I’m always looking for ways to expand my writing income through teaching. Even during Covid-19, it has been possible to teach classes virtually. One very successful class has a deep connection with all of the suffering and death during this past year: WRITE YOUR OWN OBITUARY – So No One Else Does!
The class meets twice, two weeks apart, for two hours. Because much of my income comes from teaching in retirement communities, I knew this topic, as a writing class, could be a big draw. We share, we laugh, and we cry.
The class time is 4 hours. I limit the class to 12 and charge $45. That means each class nets me $540. It is popular, and fills quickly.
The first session includes learning what should (and should not) be included in an obituary so no one can steal your identity after you die. Families of two and a-half million people deal with this problem annually in the U.S. Only list the birth year (not month or day), and never include a home address or the mother’s maiden name. If possible, instruct the executor to first notify Social Security, and then cancel all credit cards, notify credit reporting agencies, and close all bank accounts before the obituary is published.
The second session occurs two weeks later to offer attendees time at home to ponder, talk with loved ones, and write their first draft. When we meet the second time, they bring their obituary drafts to share. This session is very personal and often quite emotional, but very gratifying. We bond through sharing intimate stories and humorous events from our lives. After observing others’ reactions during class, some choose to include these humorous anecdotes in their completed obit so they can “have the last laugh.”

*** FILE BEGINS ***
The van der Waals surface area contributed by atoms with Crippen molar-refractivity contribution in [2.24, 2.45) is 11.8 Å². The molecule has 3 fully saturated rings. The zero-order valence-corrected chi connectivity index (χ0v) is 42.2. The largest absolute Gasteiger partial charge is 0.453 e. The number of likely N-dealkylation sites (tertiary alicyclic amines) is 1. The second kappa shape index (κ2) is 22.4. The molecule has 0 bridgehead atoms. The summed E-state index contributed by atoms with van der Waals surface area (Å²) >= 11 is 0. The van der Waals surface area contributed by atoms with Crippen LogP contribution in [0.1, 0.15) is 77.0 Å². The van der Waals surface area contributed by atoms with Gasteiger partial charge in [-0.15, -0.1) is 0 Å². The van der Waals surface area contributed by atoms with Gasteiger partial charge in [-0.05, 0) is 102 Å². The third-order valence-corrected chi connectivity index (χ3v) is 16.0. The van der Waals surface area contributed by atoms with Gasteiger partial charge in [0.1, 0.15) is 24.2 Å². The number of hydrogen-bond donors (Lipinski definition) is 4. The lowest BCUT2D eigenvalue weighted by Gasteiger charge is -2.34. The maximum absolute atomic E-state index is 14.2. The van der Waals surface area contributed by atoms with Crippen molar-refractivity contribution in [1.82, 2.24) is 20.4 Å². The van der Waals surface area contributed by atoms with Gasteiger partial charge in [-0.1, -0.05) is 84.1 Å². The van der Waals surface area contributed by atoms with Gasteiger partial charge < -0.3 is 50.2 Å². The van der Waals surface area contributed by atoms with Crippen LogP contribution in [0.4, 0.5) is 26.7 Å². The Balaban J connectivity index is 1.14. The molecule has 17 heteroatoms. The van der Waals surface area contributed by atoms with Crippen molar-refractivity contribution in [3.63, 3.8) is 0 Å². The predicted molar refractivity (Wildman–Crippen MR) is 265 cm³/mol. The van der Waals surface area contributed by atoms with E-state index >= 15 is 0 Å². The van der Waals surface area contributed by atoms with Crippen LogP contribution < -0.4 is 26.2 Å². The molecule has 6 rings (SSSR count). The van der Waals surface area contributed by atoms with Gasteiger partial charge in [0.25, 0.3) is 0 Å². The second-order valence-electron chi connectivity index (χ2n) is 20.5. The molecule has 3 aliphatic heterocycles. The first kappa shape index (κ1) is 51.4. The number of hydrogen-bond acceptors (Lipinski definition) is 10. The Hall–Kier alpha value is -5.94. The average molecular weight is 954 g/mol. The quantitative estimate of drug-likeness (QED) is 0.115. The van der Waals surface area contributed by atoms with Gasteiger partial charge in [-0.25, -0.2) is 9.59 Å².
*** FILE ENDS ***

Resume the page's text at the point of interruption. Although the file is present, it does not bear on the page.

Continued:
For many people, writing their own obituary can be a nice way to sum up their lives, and avoid mistakes that sometimes occur when obituaries are hurriedly written at the time of death. The process should be all about answering: “What do I want people to remember about me?” Concentrate on anecdotes and recollections. Having this information written helps make a very difficult time easier for loved ones. Plus, this is your best chance of having your wishes honored.
No one wants their life to be recorded as simply a calendar of events. Funeral homes provide forms for basic information but there’s often a hefty fee charged for them to write the obituary. These are also often very impersonal, disappointing loved ones who have so many fond memories. Completing an obituary in advance makes it possible to write about oneself in the third-person narrative (she/he), making the task a bit easier. Finally, I encourage participants to list three words that would sum up their life, and, from those words, write a conclusion.
How does this work benefit me as the writing instructor?
1. I get paid for teaching the class.
2. I offer to edit each “completed” obit for a $20 fee after the class ends.
3. Sometimes, I’m asked to help write Legacy Letters, revealing personal information to be passed on only to close family members or friends, for another $40-50 fee.
This is a win-win experience. I’ve helped folks through an often difficult task and they are relieved, knowing this burden has been lifted from their survivors. And, I’ve been fairly reimbursed for my efforts.
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Laura Lee Perkins is a writer, educator and flutist. Author of 11 books and 150+ published articles, she was awarded 5 Artist-in-Residencies, produced 5 CD recordings and collaborated on three audio books. Perkins received 13 grants and placed 3rd in the 80th International Writers’ Digest Awards (Inspirational Category) and the 2017 Creative Writing Institute’s Short Story Contest. Laura Lee Perkins writes from the inspiration of the beautiful Maine coast from May-October and from the stillness of the Arizona desert November-April. Her public lectures and classes draw 5,000 attendees each year in Maine, Massachusetts, New York and Arizona.
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